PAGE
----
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Electric ceramic heaters help
#1
Hello all, I need some help with a space heater problem.
 I live full time in a 19' caravan in Northern Utah.   We have began the over night temps in the teens.  I have blocked off most of the windows, and have taken the advice from Bob and many others to hang a blanket over the door.   I am currently running a small space heater, however its just not enough.  I am on a very limited budget. ($50-$70)  For all the researching I've done, I have decided ceramic is the best option for me.   I cannot afford a Mr.Heater, because I have 0 income to afford propane. Plus I have a brand new vent less heater I'm unable to afford.
  I am plugged into my friends power from their home.   So electric it is. 
  I don't need it 70 degrees in here at night.  As I dress accordingly and have plenty of blankets.  However I do have my furry kids in here and they are not as prepared as I am. 
  I purchased a few types from a big box store, and I returned them, as the heating elements were not sufficient.    Thus ceramic option now.
 
 While I have tried to block off around the outside of the caravan, I can still feel a tremendous amount of cold radiating up from the floor.  Ive put down 2 layers of carpet.    My caravan is old.  Older then I am and I know its going to be cold.   But I need a heater that will keep us from freezing, and will actually blow warm air.  The current heater doesn't push the heat out into the open area well.
 Also, I have a current heater on its own cord to the power post, while the rest of the caravan is on a separate cord.  I do have some electric issues inside, which my friends and I hope to tackle over the next few days.   Does anyone have any advice on the extension cord issue?   The caravan is sharing power from a post that is also running the pasture fence, and horses water heaters.    But both posts are on the same circuit. Would we be better to run an entirely new cord from inside the garage on a separate circuit?
 Thanks for any input.  I appreciate it.
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#2
I don't have any comment on the heater but I do about the power cord, Yes do use a separate circuit and use a heavy duty Cord. Heaters as you describe usually are in the 1500 Watt range and that's about all a single outlet/circuit is gonna handle without tripping the breaker.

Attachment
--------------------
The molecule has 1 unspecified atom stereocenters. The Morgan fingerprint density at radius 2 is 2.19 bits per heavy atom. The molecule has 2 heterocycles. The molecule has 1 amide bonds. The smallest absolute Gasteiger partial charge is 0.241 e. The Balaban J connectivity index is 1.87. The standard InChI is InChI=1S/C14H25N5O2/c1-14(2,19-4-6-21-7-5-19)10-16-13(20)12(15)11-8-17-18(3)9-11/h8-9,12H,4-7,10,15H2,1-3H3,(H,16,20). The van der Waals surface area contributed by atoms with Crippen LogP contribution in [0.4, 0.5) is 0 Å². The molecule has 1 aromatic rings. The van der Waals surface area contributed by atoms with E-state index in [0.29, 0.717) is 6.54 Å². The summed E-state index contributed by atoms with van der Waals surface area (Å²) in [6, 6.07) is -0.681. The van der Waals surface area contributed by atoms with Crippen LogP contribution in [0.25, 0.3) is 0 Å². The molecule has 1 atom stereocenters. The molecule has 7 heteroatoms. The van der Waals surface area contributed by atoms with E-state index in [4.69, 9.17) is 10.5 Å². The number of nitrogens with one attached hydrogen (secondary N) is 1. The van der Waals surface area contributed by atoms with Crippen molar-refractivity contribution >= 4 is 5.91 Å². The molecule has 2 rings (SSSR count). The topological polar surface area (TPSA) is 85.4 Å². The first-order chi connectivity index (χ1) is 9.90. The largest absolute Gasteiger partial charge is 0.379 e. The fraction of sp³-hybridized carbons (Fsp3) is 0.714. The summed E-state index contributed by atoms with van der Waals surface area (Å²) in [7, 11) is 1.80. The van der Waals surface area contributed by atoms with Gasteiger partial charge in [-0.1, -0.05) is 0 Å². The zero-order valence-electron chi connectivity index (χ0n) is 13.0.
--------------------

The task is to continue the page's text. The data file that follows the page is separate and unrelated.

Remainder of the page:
Box Stock 2007 Ford E-150 All Build Pics HERE
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#3
(12-08-2017, 05:36 PM)Kar74 Wrote:  But both posts are on the same circuit. Would we be better to run an entirely new cord from inside the garage on a separate circuit?    

Yes. And get a beefy extension cord. 

But first look for labels that give watt information.  Does your heater have a label with some Watt (W) information on it? 

With its own circuit and extension cord, you should be able to run heaters in the 1500W range. 

One circuit can handle a max of around 1500 to 1875W, so if your heater can use/produce 1500W of heat, it will basically need its own circuit (and extension cord). 


Once you have maximized the watt numbers from you heater, then continue to add protection, both on the outside and the inside of your home. 


To stay warm you basically can use two paths. Add more heat, or prevent heat from leaving your living space. 


So anything that on the outside, will lower the amount of wind that can get to your caravan, will help. 
Anything that will limit the draft in you caravan will help. 
And anything that will thicken your walls and windows, will help. So blankets, covers, tarps, plastic sheets with air-space between them, will all help to keep the heat trapped inside your caravan. 

Cardboard and duct tape might be usable tools here. Cardboard can be put into plastic bags, and could be used on the outside. 

If you make a skirt that limits the wind from getting under your caravan, you will most likely feel less cold from the floor. 


You might also be able to create a kind of enclosure out of cardboard for your furry kids, that will help trap heat, so the heat does not immediately rise from where ever they like to sleep. 


I mention cardboard, because it can often be found  for free. Other materials might be better for longterm solutions, but cardboard solutions might be good enough to get you through this winter, and it will no doubt help you learn a few tricks of how to easier (and cheaper) stay warm in a caravan in the winter.
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Kar74 (12-10-2017)
#4
(12-08-2017, 05:36 PM)Kar74 Wrote:  While I have tried to block off around the outside of the caravan, I can still feel a tremendous amount of cold radiating up from the floor.  Ive put down 2 layers of carpet.    

Making a skirt around the caravan is a very good idea. It can however be difficult to make it air-tight enough, so there is no draft that can slip in under the caravan. Be better this is done, the better the skirt will however work. 

It is necessary to fill up any gaps (between skirt plates, between the skirt and caravan, and between the skirt and the ground), and secure with tape (or other things) to make the skirt as wind proof/air tight as possible.  Tape, screws, zip-ties and more, are all tools that can help to make the skirt as wind proof as possible. 

If possible, digging a ½ to 1 inch ditch that the skirt can slip into, or having bricks (or rocks) to help hold the skirt in place at the ground is also an idea.
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Kar74 (12-10-2017)
#5
Here is a trick, of how to cover windows, if you still want light to be able to come in.

https://youtu.be/Ac_2ArA9g1U?t=452